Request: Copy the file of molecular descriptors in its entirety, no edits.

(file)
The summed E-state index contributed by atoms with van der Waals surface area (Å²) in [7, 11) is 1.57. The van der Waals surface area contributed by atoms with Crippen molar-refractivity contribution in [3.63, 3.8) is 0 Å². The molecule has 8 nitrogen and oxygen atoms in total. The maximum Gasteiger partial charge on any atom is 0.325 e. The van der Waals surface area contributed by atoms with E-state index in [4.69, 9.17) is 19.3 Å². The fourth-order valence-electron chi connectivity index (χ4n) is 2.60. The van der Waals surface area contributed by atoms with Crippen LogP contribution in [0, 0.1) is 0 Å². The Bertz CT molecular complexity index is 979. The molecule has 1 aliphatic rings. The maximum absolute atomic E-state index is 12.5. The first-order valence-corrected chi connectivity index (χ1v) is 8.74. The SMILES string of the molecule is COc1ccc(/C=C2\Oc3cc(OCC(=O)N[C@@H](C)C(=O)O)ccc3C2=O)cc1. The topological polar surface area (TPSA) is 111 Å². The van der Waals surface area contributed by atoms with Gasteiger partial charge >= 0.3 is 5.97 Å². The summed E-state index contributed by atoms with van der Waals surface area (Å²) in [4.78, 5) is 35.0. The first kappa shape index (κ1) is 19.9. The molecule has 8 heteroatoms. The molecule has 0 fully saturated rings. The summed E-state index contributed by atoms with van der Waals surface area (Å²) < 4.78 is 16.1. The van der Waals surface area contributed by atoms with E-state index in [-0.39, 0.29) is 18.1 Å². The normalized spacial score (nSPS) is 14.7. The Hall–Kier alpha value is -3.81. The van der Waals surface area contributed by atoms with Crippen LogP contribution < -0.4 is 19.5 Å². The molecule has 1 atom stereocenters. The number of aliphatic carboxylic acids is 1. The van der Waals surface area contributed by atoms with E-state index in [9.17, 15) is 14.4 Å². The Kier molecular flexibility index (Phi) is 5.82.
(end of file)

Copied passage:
The summed E-state index contributed by atoms with van der Waals surface area (Å²) in [7, 11) is 1.57. The van der Waals surface area contributed by atoms with Crippen molar-refractivity contribution in [3.63, 3.8) is 0 Å². The molecule has 8 nitrogen and oxygen atoms in total. The maximum Gasteiger partial charge on any atom is 0.325 e. The van der Waals surface area contributed by atoms with E-state index in [4.69, 9.17) is 19.3 Å². The fourth-order valence-electron chi connectivity index (χ4n) is 2.60. The van der Waals surface area contributed by atoms with Crippen LogP contribution in [0, 0.1) is 0 Å². The Bertz CT molecular complexity index is 979. The molecule has 1 aliphatic rings. The maximum absolute atomic E-state index is 12.5. The first-order valence-corrected chi connectivity index (χ1v) is 8.74. The SMILES string of the molecule is COc1ccc(/C=C2\Oc3cc(OCC(=O)N[C@@H](C)C(=O)O)ccc3C2=O)cc1. The topological polar surface area (TPSA) is 111 Å². The van der Waals surface area contributed by atoms with Gasteiger partial charge >= 0.3 is 5.97 Å². The summed E-state index contributed by atoms with van der Waals surface area (Å²) in [4.78, 5) is 35.0. The first kappa shape index (κ1) is 19.9. The molecule has 8 heteroatoms. The molecule has 0 fully saturated rings. The summed E-state index contributed by atoms with van der Waals surface area (Å²) < 4.78 is 16.1. The van der Waals surface area contributed by atoms with E-state index in [-0.39, 0.29) is 18.1 Å². The normalized spacial score (nSPS) is 14.7. The Hall–Kier alpha value is -3.81. The van der Waals surface area contributed by atoms with Crippen LogP contribution < -0.4 is 19.5 Å². The molecule has 1 atom stereocenters. The number of aliphatic carboxylic acids is 1. The van der Waals surface area contributed by atoms with E-state index in [9.17, 15) is 14.4 Å². The Kier molecular flexibility index (Phi) is 5.82.